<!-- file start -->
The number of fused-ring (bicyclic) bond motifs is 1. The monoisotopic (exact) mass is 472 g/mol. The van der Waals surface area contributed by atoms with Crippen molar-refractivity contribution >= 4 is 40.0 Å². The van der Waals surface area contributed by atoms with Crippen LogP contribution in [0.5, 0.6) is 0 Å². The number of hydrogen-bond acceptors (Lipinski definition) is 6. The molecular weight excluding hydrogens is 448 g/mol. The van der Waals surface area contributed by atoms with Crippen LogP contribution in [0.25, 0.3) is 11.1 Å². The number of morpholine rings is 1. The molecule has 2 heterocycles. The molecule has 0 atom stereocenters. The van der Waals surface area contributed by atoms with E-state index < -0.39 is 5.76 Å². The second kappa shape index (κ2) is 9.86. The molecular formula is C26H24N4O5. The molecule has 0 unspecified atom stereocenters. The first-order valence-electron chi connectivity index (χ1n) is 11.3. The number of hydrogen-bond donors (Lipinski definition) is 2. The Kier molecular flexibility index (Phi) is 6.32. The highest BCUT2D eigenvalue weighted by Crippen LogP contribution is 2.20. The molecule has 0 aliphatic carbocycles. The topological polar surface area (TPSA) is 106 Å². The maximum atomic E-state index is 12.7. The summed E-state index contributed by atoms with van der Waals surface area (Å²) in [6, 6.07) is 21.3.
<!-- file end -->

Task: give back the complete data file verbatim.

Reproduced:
The number of fused-ring (bicyclic) bond motifs is 1. The monoisotopic (exact) mass is 472 g/mol. The van der Waals surface area contributed by atoms with Crippen molar-refractivity contribution >= 4 is 40.0 Å². The van der Waals surface area contributed by atoms with Crippen LogP contribution in [0.5, 0.6) is 0 Å². The number of hydrogen-bond acceptors (Lipinski definition) is 6. The molecular weight excluding hydrogens is 448 g/mol. The van der Waals surface area contributed by atoms with Crippen LogP contribution in [0.25, 0.3) is 11.1 Å². The number of morpholine rings is 1. The molecule has 2 heterocycles. The molecule has 0 atom stereocenters. The van der Waals surface area contributed by atoms with E-state index < -0.39 is 5.76 Å². The second kappa shape index (κ2) is 9.86. The molecular formula is C26H24N4O5. The molecule has 0 unspecified atom stereocenters. The first-order valence-electron chi connectivity index (χ1n) is 11.3. The number of hydrogen-bond donors (Lipinski definition) is 2. The Kier molecular flexibility index (Phi) is 6.32. The highest BCUT2D eigenvalue weighted by Crippen LogP contribution is 2.20. The molecule has 0 aliphatic carbocycles. The topological polar surface area (TPSA) is 106 Å². The maximum atomic E-state index is 12.7. The summed E-state index contributed by atoms with van der Waals surface area (Å²) in [6, 6.07) is 21.3.